There is accountability for thee but not for me.
Yes, Larry Drew vented about this team's "effort" against Boston Monday night, but the direction coming from the bench is only really happening post game, not on the court during such contests.
Bret at Hoopinion finds that, in all the lack of excellence last night, there was one who got what he had coming to him.
Yup, just one.
For whatever reason, Teague played just 2:27 of the second half despite the entire half being essentially garbage time. Teague came out after Nate Robinson made consecutive three-pointers in front of the Atlanta bench but Drew couldn't have pulled Teague to make a point about perimeter defense, could he? The entire Atlanta careers of Bibby and Jamal Crawford (not to mention much of Joe Johnson's) exemplify a pattern of non-accountability for the defense from the guards. Teague has had two head coaches in Atlanta, neither of whom have demonstrated the slightest confidence in any part of his game. Maybe that's warranted but, from the outside, it seems a penny-wise, pound-foolish decision to make an example of Teague on this night when he was absolutely the least of Atlanta's problems and lends further credence to the idea that there's almost no limit to how poorly the tenured guards can play without their playing time being reduced.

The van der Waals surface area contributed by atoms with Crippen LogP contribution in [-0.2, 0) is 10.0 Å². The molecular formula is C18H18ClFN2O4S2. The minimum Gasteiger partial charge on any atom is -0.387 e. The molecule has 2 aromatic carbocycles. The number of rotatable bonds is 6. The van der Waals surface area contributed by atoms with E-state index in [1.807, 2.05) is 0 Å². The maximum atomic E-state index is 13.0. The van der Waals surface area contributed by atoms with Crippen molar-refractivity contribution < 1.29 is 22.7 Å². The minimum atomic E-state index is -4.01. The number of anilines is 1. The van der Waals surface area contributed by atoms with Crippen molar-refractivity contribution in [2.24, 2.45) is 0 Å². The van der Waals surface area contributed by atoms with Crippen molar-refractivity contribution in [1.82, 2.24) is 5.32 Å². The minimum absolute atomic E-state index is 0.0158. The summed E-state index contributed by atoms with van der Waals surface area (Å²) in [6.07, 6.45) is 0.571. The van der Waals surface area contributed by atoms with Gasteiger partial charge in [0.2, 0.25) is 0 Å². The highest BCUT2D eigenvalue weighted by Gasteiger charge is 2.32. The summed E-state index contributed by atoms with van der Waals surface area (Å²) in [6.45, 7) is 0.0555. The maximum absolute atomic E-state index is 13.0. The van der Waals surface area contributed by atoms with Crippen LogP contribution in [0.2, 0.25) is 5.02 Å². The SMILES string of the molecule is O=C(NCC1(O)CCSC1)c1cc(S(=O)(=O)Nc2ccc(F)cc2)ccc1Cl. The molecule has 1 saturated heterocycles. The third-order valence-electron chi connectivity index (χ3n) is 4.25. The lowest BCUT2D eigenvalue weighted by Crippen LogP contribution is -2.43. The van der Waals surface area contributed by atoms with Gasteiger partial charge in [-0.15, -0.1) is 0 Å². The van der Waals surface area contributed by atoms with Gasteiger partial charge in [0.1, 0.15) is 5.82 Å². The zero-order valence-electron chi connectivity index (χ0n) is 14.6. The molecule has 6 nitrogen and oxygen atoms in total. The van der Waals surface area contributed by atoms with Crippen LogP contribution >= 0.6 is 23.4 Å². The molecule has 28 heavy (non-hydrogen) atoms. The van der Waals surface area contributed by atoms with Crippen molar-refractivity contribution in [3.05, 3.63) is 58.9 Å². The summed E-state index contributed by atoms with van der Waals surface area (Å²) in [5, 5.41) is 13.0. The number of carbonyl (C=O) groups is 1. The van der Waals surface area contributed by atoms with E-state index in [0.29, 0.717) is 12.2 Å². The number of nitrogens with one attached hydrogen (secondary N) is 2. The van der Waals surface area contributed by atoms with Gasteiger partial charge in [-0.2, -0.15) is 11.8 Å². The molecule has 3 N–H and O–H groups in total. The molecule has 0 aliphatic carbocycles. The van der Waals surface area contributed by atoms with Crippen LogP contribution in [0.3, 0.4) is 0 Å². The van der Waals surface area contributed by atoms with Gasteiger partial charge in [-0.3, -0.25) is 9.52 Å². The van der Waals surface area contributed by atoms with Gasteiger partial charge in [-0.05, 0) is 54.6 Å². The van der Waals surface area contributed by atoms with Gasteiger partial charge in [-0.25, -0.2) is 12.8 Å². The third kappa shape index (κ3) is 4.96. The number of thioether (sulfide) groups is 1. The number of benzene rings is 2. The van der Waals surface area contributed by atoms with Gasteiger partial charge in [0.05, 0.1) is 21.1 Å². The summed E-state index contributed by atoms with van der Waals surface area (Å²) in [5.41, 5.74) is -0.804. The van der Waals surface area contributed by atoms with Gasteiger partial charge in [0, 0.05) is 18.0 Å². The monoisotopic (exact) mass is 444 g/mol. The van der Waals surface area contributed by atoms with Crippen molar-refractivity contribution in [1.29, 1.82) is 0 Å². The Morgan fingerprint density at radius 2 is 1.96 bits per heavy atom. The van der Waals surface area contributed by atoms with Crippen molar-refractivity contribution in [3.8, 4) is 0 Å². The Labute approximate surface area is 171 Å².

Can you dig it? Can you dig it, baby?
Unless we can chalk up yet another first round pick as lost, do we think we can see our point guard-to-be in game action for more than 2 1/2 minutes in a contest that sent me to the fast forward button down 13-3?
Makes sense unless the message is that Teague isn't going to be trusted moving forward or that he is going to be held way more accountable than the veterans on the team, in which case it's all up to those players to get themselves ready to play, because, unlike the young guard, there are no reins around them that lead back to the bench.